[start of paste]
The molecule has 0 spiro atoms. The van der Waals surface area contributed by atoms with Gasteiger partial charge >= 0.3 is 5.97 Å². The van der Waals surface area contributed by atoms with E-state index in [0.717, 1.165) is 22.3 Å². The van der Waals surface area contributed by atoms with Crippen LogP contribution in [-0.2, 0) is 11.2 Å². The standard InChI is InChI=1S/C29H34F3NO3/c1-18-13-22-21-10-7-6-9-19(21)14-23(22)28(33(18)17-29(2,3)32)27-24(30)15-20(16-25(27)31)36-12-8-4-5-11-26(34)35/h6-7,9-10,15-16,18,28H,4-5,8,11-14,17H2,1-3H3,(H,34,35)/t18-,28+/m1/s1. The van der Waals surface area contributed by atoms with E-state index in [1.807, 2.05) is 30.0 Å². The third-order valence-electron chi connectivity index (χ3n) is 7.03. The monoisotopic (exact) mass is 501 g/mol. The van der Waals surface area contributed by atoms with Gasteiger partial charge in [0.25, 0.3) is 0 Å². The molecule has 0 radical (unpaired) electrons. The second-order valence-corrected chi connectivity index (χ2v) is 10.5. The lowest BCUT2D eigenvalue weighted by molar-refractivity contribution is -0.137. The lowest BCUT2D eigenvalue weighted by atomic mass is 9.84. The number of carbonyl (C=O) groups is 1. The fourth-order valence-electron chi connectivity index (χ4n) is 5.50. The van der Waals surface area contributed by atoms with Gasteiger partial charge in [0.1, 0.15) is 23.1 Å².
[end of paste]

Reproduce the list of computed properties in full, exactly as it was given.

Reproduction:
The molecule has 0 spiro atoms. The van der Waals surface area contributed by atoms with Gasteiger partial charge >= 0.3 is 5.97 Å². The van der Waals surface area contributed by atoms with E-state index in [0.717, 1.165) is 22.3 Å². The van der Waals surface area contributed by atoms with Crippen LogP contribution in [-0.2, 0) is 11.2 Å². The standard InChI is InChI=1S/C29H34F3NO3/c1-18-13-22-21-10-7-6-9-19(21)14-23(22)28(33(18)17-29(2,3)32)27-24(30)15-20(16-25(27)31)36-12-8-4-5-11-26(34)35/h6-7,9-10,15-16,18,28H,4-5,8,11-14,17H2,1-3H3,(H,34,35)/t18-,28+/m1/s1. The van der Waals surface area contributed by atoms with E-state index in [1.807, 2.05) is 30.0 Å². The third-order valence-electron chi connectivity index (χ3n) is 7.03. The monoisotopic (exact) mass is 501 g/mol. The van der Waals surface area contributed by atoms with Gasteiger partial charge in [0.25, 0.3) is 0 Å². The molecule has 0 radical (unpaired) electrons. The second-order valence-corrected chi connectivity index (χ2v) is 10.5. The lowest BCUT2D eigenvalue weighted by molar-refractivity contribution is -0.137. The lowest BCUT2D eigenvalue weighted by atomic mass is 9.84. The number of carbonyl (C=O) groups is 1. The fourth-order valence-electron chi connectivity index (χ4n) is 5.50. The van der Waals surface area contributed by atoms with Gasteiger partial charge in [0.1, 0.15) is 23.1 Å².